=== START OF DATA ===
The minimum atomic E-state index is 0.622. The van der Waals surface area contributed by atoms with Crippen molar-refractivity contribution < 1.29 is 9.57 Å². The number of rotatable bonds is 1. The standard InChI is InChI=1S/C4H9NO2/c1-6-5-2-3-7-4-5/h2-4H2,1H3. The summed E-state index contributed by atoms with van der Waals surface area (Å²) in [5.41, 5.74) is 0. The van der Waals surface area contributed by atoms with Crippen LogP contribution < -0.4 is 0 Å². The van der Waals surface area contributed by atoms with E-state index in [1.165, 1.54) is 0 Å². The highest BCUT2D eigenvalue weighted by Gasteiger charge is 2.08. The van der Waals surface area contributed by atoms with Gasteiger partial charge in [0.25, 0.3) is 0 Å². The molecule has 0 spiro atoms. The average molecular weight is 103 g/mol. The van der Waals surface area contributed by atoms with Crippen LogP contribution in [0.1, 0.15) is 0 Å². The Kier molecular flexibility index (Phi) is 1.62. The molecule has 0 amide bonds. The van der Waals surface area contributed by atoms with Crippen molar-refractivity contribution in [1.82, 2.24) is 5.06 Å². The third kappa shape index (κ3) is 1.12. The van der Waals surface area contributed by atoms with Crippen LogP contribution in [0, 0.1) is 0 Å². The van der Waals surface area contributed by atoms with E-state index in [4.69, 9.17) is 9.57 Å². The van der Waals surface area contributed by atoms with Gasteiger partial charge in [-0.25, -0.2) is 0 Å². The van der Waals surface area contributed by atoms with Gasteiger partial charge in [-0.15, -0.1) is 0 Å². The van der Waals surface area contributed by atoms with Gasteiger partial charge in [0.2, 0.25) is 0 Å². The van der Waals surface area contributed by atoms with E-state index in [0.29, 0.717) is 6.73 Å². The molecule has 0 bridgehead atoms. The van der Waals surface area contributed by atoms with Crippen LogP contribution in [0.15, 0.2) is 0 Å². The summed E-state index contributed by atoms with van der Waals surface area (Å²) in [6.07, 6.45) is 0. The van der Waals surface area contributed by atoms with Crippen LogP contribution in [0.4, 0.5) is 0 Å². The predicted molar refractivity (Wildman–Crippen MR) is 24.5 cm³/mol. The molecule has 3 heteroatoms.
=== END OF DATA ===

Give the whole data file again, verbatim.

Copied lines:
The minimum atomic E-state index is 0.622. The van der Waals surface area contributed by atoms with Crippen molar-refractivity contribution < 1.29 is 9.57 Å². The number of rotatable bonds is 1. The standard InChI is InChI=1S/C4H9NO2/c1-6-5-2-3-7-4-5/h2-4H2,1H3. The summed E-state index contributed by atoms with van der Waals surface area (Å²) in [5.41, 5.74) is 0. The van der Waals surface area contributed by atoms with Crippen LogP contribution < -0.4 is 0 Å². The van der Waals surface area contributed by atoms with E-state index in [1.165, 1.54) is 0 Å². The highest BCUT2D eigenvalue weighted by Gasteiger charge is 2.08. The van der Waals surface area contributed by atoms with Gasteiger partial charge in [0.25, 0.3) is 0 Å². The molecule has 0 spiro atoms. The average molecular weight is 103 g/mol. The van der Waals surface area contributed by atoms with Crippen LogP contribution in [0.1, 0.15) is 0 Å². The Kier molecular flexibility index (Phi) is 1.62. The molecule has 0 amide bonds. The van der Waals surface area contributed by atoms with Crippen molar-refractivity contribution in [1.82, 2.24) is 5.06 Å². The third kappa shape index (κ3) is 1.12. The van der Waals surface area contributed by atoms with Crippen LogP contribution in [0, 0.1) is 0 Å². The van der Waals surface area contributed by atoms with E-state index in [4.69, 9.17) is 9.57 Å². The van der Waals surface area contributed by atoms with Gasteiger partial charge in [-0.25, -0.2) is 0 Å². The van der Waals surface area contributed by atoms with Gasteiger partial charge in [-0.15, -0.1) is 0 Å². The van der Waals surface area contributed by atoms with Gasteiger partial charge in [0.2, 0.25) is 0 Å². The van der Waals surface area contributed by atoms with E-state index in [0.29, 0.717) is 6.73 Å². The molecule has 0 bridgehead atoms. The van der Waals surface area contributed by atoms with Crippen LogP contribution in [0.15, 0.2) is 0 Å². The summed E-state index contributed by atoms with van der Waals surface area (Å²) in [6.07, 6.45) is 0. The van der Waals surface area contributed by atoms with Crippen LogP contribution in [0.4, 0.5) is 0 Å². The predicted molar refractivity (Wildman–Crippen MR) is 24.5 cm³/mol. The molecule has 3 heteroatoms.